Article in the June 2012 Issue of
Canadian Florist Magazine
It is a rare talent to always be able to say exactly the right thing at the right time. Even more so, in sad or tragic circumstances. Fortunately, even the humblest flower possesses that talent. Flowers can speak the words we wish we could, and it is our task as floral designers to make it easy for anyone, looking at the design, to understand and experience the designs on an emotional level.
The secret to cultivating this skill is to focus on the emotion you, as designer, invest, and the emotions you experience when looking at your own designs. Your customers come to you because they love what you do, and trust you to relay an important message. That means there is already a connection between you for them to feel it, if you feel it.
Our busy schedules often prevent us from acknowledging our emotions while designing. But while we create we are instinctively drawing on some emotion that dictates every design decision. The real challenge is to intentionally direct this instinct and consistently create appropriate and meaningful work. This involves taking the time to deliberately think about, and note down, your design choices and the reasons for making them. The questions below are designed to guide you through this process. There is no right or wrong answers, just your answers.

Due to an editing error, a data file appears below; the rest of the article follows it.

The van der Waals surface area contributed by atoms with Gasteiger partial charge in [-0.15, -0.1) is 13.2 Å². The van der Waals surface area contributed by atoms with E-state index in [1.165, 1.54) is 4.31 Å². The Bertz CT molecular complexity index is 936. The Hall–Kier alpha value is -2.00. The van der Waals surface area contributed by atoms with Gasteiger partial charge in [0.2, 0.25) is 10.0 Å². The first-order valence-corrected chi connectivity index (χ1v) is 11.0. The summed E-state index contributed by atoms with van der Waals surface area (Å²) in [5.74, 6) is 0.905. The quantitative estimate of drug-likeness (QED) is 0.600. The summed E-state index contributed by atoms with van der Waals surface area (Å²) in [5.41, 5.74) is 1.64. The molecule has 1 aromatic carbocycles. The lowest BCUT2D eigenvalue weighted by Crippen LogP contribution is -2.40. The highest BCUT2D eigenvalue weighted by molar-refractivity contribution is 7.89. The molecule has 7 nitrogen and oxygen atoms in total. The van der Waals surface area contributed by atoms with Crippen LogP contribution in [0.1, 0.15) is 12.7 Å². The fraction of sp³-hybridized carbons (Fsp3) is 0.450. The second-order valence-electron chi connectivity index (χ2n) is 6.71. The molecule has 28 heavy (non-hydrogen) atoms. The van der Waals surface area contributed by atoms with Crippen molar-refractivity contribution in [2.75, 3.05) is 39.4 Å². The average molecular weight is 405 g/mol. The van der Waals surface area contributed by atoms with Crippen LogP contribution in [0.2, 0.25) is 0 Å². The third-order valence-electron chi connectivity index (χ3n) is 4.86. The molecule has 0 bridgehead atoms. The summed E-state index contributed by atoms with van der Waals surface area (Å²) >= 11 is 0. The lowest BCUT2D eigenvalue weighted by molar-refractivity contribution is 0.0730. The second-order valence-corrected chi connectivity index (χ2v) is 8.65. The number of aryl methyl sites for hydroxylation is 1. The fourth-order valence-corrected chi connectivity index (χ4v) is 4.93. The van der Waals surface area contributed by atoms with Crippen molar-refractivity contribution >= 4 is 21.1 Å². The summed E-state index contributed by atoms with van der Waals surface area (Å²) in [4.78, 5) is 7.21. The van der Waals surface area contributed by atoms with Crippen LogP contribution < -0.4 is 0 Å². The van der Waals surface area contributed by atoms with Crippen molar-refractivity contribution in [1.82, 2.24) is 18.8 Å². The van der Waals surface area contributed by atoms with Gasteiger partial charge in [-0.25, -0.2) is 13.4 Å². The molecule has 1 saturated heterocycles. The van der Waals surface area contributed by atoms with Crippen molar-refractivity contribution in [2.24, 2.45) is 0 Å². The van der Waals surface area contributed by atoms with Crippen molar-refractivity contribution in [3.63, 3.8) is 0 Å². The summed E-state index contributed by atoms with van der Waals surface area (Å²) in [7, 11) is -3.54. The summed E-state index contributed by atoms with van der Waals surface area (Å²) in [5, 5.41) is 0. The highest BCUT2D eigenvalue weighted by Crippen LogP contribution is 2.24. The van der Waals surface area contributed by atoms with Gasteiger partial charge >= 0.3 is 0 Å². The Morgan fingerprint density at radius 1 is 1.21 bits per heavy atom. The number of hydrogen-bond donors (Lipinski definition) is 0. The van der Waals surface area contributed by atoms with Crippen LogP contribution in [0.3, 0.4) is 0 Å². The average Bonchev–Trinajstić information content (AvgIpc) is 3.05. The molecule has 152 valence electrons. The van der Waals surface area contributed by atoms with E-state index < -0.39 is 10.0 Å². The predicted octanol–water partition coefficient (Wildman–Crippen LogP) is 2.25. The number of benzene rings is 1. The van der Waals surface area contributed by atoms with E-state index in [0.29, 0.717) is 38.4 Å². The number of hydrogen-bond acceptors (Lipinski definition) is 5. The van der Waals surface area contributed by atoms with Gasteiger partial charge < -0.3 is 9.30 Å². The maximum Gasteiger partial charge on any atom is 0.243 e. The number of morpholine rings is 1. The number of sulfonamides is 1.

Plant material: Think of different situations and the plant material you naturally choose for them. What plant material would you use to express happiness, hope, gratitude, love or sorrow? How will your choices affect the design?
Techniques: Think of examples where some techniques are more appropriate than others to convey emotion. How will the design choices, design variety, budget and location affect the techniques you choose to use?
Imagery: What images or symbols do you associate with different emotions?
Cultural believes: How are your design choices affected by your, and your customer’s culture? Are there cultures or religions for which your designs are more or less appropriate?
Consideration: What steps do you take to consider the emotions of people who will place, or take delivery of, your designs? How will your design avoid frustration? Are there third parties (e.g. funeral directors and church officials) to liaise with? How do transport and delivery times affect your design decisions?